As this simple exchange points out, taste goes beyond the relationship of the smell and taste of the particular food in question; it also takes into account the smell (and I’d argue taste) of the environment as well.
Earlier this week, my dad sent me homegrown tomatoes, which, if I may say so myself, are the best tomatoes in the world. There are only a few foods that really bring me back to home, and my dad’s tomatoes are one of them. Never have there been redder, juicier, and tastier tomatoes (ignore the green ones in the picture). However, upon eating the first red giant (which are too good not to eat raw), I did notice it tasted different somehow. I couldn’t quite put my finger on it, but after reading those lines from that book, I think I can.
The taste of the tomato was like home, but minus the smells of our family’s freshly mown grass, my mom’s flower garden, and the wood-stained deck. I hadn’t accounted for the missing smell of the special floor cleaner we use, the traces of last night’s burnt dessert, or the leather couches. There was no answer for the missing smell of our over-the-hill dryer, the taste of the Minnesotan air, or the first crunchy leaves of fall. By the end of it, I realized that this tomato, though it brought me closer to home, was hardly the same tomato I would get at home.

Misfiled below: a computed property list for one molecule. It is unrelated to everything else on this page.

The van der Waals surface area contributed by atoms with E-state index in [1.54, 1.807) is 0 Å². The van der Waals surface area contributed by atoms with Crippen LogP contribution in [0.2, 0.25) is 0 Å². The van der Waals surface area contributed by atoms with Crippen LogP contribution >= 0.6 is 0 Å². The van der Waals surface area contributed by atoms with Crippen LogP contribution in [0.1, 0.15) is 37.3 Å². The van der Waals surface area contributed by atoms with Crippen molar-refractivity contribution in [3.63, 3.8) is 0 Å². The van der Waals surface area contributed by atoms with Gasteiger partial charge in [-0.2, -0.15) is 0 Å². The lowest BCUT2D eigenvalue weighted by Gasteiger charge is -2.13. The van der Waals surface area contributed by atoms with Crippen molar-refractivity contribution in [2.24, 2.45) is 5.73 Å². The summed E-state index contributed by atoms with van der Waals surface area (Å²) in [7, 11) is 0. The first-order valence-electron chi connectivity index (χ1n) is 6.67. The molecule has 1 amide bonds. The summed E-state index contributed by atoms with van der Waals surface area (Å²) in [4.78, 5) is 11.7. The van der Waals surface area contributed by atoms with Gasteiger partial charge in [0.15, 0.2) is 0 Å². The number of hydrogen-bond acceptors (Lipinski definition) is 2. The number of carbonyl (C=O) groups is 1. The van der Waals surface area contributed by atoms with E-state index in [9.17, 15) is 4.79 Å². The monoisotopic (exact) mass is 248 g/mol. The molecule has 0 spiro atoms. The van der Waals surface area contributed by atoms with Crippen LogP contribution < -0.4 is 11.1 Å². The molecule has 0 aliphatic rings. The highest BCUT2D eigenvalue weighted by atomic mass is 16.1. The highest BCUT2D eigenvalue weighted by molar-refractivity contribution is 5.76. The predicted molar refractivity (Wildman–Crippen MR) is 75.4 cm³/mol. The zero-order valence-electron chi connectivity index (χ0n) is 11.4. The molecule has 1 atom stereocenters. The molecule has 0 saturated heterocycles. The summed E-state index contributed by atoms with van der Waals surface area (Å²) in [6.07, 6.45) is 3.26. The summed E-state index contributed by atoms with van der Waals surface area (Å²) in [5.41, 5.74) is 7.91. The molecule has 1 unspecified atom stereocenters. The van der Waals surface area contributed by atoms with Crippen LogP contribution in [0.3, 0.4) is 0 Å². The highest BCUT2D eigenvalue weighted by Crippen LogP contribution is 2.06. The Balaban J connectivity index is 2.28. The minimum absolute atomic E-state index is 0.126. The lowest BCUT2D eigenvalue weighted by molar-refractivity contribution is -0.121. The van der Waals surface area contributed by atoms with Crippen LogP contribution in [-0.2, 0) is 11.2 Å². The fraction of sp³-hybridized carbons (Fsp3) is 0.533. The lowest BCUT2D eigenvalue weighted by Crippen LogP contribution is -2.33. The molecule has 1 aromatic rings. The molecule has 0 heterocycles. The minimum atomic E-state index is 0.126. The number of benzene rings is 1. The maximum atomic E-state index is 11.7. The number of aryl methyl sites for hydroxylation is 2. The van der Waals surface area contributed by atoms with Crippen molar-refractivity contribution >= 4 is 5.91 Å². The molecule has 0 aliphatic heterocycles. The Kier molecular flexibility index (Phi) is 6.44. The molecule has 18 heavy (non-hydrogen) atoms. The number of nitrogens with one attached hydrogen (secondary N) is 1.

Though I bet someone could probably make a good evolutionary argument as to why food tastes different depending on the location of the meal, I’m going to choose to believe otherwise. I think that this may be some sort of evolutionary side effect that has implications beyond the ambiance of a fancy restaurant. Food is the great connector—and it not only connects us to other people, but it connects us to places and different environments.
So, as a challenge this week, take note of where you are eating your meals. How would it taste different if you were outside? How would that brat from Camp Randall taste if you ate it in the comfort of your own home? Where would be the ideal place to eat that food?
Just something to think about.